Tag Archives: novelty

We can’t all be groundbreakers – we need bricklayers too

Groundbreaker – someone who changes the way things are done, especially by making new discoveries

Groundbreaking – new and original, not like anything seen before from the Cambridge Dictionary

All of us who aspire to publishing our hard-won data will recognise the phrases below, taken from the overview pages of highly reputable ecological and entomological journals. Everyone wants to push back the frontiers of

Anonymised quotes from journal overview pages – I am sure that you will recognise some of them

knowledge, but I feel that the focus by journals and funding bodies on ‘novelty’ is bad for science and bad for researchers.  I am certainly not the first one to say it, but it bears repeating, there is a tyranny of novelty pervading the research community and this has also infected the way that science is reported. This focus on ‘novelty’ and its link to promotion, grant application success and job tenure, can mean that careers are damaged, research areas ignored (Leather & Quicke, 2009), an imbalance of disciplines within university departments leading to piece-meal degrees and the dilemma of where to publish. The dilemma being do you publish where it does the most good for science and wide access or for your career, which are often mutually incompatible.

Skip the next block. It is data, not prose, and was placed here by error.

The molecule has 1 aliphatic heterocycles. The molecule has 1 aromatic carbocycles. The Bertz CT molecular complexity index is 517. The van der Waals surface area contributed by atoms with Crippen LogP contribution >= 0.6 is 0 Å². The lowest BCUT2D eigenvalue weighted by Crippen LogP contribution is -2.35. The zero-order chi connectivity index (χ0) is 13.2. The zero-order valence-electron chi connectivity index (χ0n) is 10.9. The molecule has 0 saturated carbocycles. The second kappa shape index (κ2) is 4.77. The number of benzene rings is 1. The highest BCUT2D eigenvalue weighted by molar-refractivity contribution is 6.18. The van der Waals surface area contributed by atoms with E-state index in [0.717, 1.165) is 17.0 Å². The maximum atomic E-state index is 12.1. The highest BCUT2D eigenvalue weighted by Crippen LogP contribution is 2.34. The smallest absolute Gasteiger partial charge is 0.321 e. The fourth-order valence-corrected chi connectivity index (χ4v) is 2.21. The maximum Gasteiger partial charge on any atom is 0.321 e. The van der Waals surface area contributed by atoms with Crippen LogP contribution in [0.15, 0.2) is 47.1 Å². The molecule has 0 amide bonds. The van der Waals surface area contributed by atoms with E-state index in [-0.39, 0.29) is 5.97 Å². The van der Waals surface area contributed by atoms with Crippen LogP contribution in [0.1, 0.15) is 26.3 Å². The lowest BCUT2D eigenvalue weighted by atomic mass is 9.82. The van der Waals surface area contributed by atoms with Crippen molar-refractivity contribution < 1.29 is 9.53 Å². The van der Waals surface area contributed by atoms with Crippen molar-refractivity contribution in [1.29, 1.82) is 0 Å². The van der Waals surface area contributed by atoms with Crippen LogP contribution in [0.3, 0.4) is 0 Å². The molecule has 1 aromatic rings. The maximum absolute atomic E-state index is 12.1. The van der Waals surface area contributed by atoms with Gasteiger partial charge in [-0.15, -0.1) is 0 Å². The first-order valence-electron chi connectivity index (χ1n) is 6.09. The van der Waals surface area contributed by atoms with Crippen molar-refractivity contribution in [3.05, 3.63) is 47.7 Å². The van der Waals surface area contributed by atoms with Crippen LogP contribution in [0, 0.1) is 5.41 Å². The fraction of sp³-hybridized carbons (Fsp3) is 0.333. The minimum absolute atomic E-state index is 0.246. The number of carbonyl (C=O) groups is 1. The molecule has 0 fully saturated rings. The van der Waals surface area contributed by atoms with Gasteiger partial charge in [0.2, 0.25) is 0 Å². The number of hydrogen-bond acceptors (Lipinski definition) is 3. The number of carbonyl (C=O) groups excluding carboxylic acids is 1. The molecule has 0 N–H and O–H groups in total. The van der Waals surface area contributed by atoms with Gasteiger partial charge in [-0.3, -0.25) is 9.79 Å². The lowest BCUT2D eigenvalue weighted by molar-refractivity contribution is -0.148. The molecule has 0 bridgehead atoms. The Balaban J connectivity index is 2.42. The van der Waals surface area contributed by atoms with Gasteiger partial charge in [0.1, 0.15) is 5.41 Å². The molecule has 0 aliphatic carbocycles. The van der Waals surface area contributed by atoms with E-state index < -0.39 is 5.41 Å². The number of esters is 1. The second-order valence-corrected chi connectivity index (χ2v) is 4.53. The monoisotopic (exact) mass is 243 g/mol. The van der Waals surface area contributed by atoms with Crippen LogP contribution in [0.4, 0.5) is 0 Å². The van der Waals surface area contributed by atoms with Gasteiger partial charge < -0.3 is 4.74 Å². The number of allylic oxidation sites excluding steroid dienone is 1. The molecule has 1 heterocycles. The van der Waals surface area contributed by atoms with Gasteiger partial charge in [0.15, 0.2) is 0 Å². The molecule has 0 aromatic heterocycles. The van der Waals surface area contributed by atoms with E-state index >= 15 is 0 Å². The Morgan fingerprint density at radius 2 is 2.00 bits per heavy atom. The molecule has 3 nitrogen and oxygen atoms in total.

Looking at the selection of journal guidelines above, for me, this particular phrase is the most disturbing, “Confirming or extending the established literature, by for example showing results that are novel for a new taxon, or purely applied research, is given low priority.”   In terms of science, at the very least, this stance leads to nobody checking to see if a study is truly valid or just a statistical artefact or, as is very likely, a special case. A recent paper suggests that in ecology, less than 0.03% of published papers are true replicates of previously published studies (Kelly, 2019), while in behavioural ecology, the figure is a round zero, although about 25% of studies are partial replicates (Kelly, 2006).